When Borders announced it would liquidate its remaining 400 stores earlier this summer, it was no surprise that it would hurt the book industry. But what some may not have realized is that it also hurts magazines.

As you may recall, there are walls of newsstands filled with magazines inside both Borders and Barnes and Noble. I can remember a number of Friday nights spent with my friends in high school, just flipping through magazines at our local bookstore. We read all the juicy, gossipy ones our parents wouldn’t let us subscribe to.

But among those newsstands are lesser-known magazines — ones like Mother Jones, Witches and Pagans, and Crone. They’re smaller publications that don’t get the popular placement in supermarket checkout lines like People or Cosmopolitan.

According to this article by The News Frontier, with Borders going out of business, these smaller publications are suffering. And they don’t have many other options, as Alysia Santo explains:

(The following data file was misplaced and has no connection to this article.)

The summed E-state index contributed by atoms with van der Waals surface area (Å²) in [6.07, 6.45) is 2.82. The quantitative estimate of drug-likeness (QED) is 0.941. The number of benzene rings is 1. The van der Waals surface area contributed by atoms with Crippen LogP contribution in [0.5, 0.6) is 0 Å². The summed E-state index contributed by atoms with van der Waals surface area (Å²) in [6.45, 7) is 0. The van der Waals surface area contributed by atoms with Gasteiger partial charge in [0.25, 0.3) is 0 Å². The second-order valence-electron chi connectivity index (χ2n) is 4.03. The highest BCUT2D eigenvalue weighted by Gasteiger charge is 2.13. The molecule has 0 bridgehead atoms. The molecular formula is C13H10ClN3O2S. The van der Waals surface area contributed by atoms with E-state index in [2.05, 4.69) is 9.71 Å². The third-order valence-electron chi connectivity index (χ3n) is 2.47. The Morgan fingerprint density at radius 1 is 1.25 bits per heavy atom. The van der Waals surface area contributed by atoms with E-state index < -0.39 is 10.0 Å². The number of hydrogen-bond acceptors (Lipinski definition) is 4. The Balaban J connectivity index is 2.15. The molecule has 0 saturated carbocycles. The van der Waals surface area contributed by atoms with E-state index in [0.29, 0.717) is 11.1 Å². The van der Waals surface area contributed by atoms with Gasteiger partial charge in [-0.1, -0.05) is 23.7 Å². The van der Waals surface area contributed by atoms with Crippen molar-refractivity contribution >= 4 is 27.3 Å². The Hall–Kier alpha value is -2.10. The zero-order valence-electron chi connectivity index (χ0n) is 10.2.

She says Borders’ closing leaves her at a huge loss because there are very few outlets interested in stocking magazines which are specifically aimed at “pagans, witches, and goddess worshippers.” “I’m not checkout stand material,” says Niven. “People aren’t necessarily going to want to see a magazine about witches next to their gum.”

Add to that the financial burden of the magazines that don’t get sold before Borders closes, and these publications are already halfway out the door. Now they’re relying almost solely on subscribers.

It’s a sad time for the little guys. Will they ever come out on top?

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The Line Between Print Books and E-Books Just Got Cloudy